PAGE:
Is State Wasting Money on Bloated Car Fleet? Gov. Orders Car Cuts.

Brown famously gave up the Govenor's limousine in the 1970's and today.  Here he's caught getting in his 1974 Plymouth Satellite.  Photo: ## About Cars##
Brown famously gave up the Govenor's limousine in the 1970's and today. Here he's caught getting in his 1974 Plymouth Satellite. This time there's still no limousine, but the governor has accepted a state vehicle. Photo: ## About Cars##

In an effort to balance the state budget, Governor Jerry Brown ordered all state agencies to immediately review their policies towards owning vehicles on behalf of the state and policies allowing permits for take-home vehicles, which allow state employees to use state-owned passenger cars for their daily commute.

If a permit is deemed non-essential, then it must be revoked.  If a vehicle is deemed non-essential, the agency must submit a plan to sell or otherwise cut the un-needed vehicle from the fleet. Brown’s order also prohibits the purchase of new vehicles by any agency for non-emergency purposes.

“There is a lot of wasteful spending on cars that aren’t even driven,” Brown said. “And we can’t afford to spend taxpayer money on new cars while California faces such a massive deficit.”

The State estimates that there are approximately 11,000 passenger cars and trucks in the state fleet, and approximately 4,500 home storage permits, more than what are needed to serve health and safety functions.  Brown said his goal is to halve the number of the state’s passenger cars, trucks and home storage permits.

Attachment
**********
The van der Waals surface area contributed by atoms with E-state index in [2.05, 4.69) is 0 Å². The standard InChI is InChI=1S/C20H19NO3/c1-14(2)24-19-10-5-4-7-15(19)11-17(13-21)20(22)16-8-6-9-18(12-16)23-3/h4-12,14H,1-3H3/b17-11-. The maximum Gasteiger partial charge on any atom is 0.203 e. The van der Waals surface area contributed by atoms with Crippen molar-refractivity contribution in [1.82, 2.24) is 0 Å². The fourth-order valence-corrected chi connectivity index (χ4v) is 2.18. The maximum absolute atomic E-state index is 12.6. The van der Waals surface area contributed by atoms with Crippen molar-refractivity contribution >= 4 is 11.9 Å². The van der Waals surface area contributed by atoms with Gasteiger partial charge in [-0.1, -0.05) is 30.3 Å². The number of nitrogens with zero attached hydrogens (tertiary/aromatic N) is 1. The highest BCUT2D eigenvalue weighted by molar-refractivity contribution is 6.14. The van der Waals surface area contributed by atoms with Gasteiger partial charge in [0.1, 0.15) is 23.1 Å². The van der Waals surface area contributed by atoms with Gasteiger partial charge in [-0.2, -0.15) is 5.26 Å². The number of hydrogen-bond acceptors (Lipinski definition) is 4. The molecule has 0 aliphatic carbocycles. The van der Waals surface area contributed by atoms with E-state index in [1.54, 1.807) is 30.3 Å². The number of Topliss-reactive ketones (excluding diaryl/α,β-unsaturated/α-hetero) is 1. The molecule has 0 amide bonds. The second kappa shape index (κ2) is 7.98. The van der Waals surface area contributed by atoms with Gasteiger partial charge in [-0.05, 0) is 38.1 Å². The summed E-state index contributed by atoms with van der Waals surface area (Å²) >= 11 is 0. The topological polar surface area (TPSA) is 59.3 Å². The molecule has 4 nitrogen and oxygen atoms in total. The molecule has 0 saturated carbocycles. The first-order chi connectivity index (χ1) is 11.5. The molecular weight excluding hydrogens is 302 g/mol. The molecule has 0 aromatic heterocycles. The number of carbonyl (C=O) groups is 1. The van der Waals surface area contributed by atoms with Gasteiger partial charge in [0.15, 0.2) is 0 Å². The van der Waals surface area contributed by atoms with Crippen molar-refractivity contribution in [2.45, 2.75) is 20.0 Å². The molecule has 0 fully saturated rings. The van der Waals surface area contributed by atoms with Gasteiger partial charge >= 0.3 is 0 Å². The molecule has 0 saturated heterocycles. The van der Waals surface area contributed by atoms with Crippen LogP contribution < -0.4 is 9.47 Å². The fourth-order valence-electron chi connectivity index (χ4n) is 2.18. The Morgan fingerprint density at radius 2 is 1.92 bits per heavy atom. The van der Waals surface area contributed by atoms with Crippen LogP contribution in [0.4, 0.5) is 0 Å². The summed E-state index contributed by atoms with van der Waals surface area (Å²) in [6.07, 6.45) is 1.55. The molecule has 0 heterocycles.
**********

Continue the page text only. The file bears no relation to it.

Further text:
“Fifty percent is a starting point. If we find more waste, we’ll make more cuts,” Brown added.

Brown’s order could cut over $16 million from the state’s deficit.

Unlike in Los Angeles, where the City Council acted like spoiled children crying over a lost toy when Mayor Antonio Villaraigosa suggested cutting the “executive car pool” available to himself, the Council and top staffers, many legislators were taking the initiative and refusing to use state owned vehicles.  Over half of the new state legislators, 18 of 31, have joined the Governor in turning down a state owned car, truck or SUV, the highest number in state history.  By comparison, just 13% of incumbent legislators made the same commitment.

This is not the first time that a Governor has made the first step to cut the state’s mammoth vehicle fleet.  In 2009, Governor Schwarzenegger ordered the state fleet reduced by 15%, saving the state $24 million a year.   Brown did not place an expected savings amount on his reduction.


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